Photographer: Rolf Schulten/Bloomberg

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Good news, high-end fliers, your trips are about to get even more luxurious as airlines and airports try to outdo one another on amenities. Gulf carrier Emirates kicks off the party at 30,000 feet with stylish upgrades to its A380 in-flight bars, while Qatar Airways has unveiled a new business-class seat that can be turned into a double bed and mini meeting room. Not to be outdone, Frankfurt Airport's new VIP lounge offers serious perks beyond cognac and caviar, including a Bentley ride to the plane and personal escort through customs and immigration to ensure you're fully relaxed before your flight even leaves the tarmac.—Kristine Servando

Lower inheritance taxes and superb beaches are luring global millionaires to Australia, helping make it one of the world's fastest-growing wealthy nations. The average Australian is now significantly wealthier than the average American or Briton, with total wealth rising 85 percent over the past decade, compared with 30 percent in the U.S. and 28 percent in the U.K.

Myanmar could be the next Vietnam. The economy has the potential to grow as much as 10 percent a year, according to one British diplomat. But Myanmar has a long way to go before catching up with its neighbors. Poverty persists, and the economy faces risks, including a weaker currency and slowing investment.

North Korea's missiles force Japan to think about its strike capacity. Hemmed in by a 70-year-old pacifist constitution, Japan has avoided arming itself with long-range missiles or bomber aircraft. But now it's saying the unstable neighbor presents a new level of threat, and that's emboldening some lawmakers seeking change.

South Korea's headaches worsen. The 27-year-old son of a South Korean tycoon was convicted of assault after a bar brawl, joining his father on a growing list of executives found guilty of misconduct. Meanwhile, the "trial of the century" — of Samsung heir Jay Y. Lee — kicked off, with hearings set to last as many as three months.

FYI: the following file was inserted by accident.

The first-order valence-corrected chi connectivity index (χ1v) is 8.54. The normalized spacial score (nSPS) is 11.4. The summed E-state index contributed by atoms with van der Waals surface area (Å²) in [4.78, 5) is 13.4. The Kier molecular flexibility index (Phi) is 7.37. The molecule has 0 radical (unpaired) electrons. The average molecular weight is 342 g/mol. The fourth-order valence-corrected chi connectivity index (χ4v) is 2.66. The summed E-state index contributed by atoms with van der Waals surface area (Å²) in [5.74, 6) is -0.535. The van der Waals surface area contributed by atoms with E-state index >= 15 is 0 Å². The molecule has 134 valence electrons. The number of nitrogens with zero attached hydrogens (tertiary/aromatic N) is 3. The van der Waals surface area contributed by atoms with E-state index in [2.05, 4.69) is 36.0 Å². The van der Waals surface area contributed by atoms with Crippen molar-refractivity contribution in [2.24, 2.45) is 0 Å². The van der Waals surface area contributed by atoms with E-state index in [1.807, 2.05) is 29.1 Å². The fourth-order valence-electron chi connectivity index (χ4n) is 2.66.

The expert's guide to crying at work. Conventional wisdom says crying in the workplace is a big no-no. But it happens, so you may as well turn your waterworks to your professional advantage. If tears start to fall during a harsh performance review, don't apologize for getting emotional. Instead, blame them on passion for your job and your boss might perceive them not as a weakness but as noble, even endearing. 

Don't let them spy on you. For ordinary consumers, there's a surprising lesson from WikiLeaks' exposé on the CIA's hacking methods: your smartphone apps are actually good at keeping hackers out. Encrypted messaging apps such as Signal and WhatsApp still present big problems for governments, and they're the best bet for keeping intruders out of your calls and texts, the documents show. Here are other tips on how to keep your data safe.

Explosives, rugged terrain and a car's crushing wheels can't destroy this supposedly indestructible coffee machine. But who even needs blast-proof coffee? Thousands of people, apparently. The maker of Coffeeboxxes sold 4,500 units in December alone, quadruple the number of any month since the product hit the market in 2015.  The 12-pound box, which costs about $200, can brew a cup of decent java in less than two minutes.

Strange Brew

You can enjoy a pretty decent cup of coffee with Coffeeboxx’s line of pods. 

Photographer: Tim Schutsky for Bloomberg Businessweek


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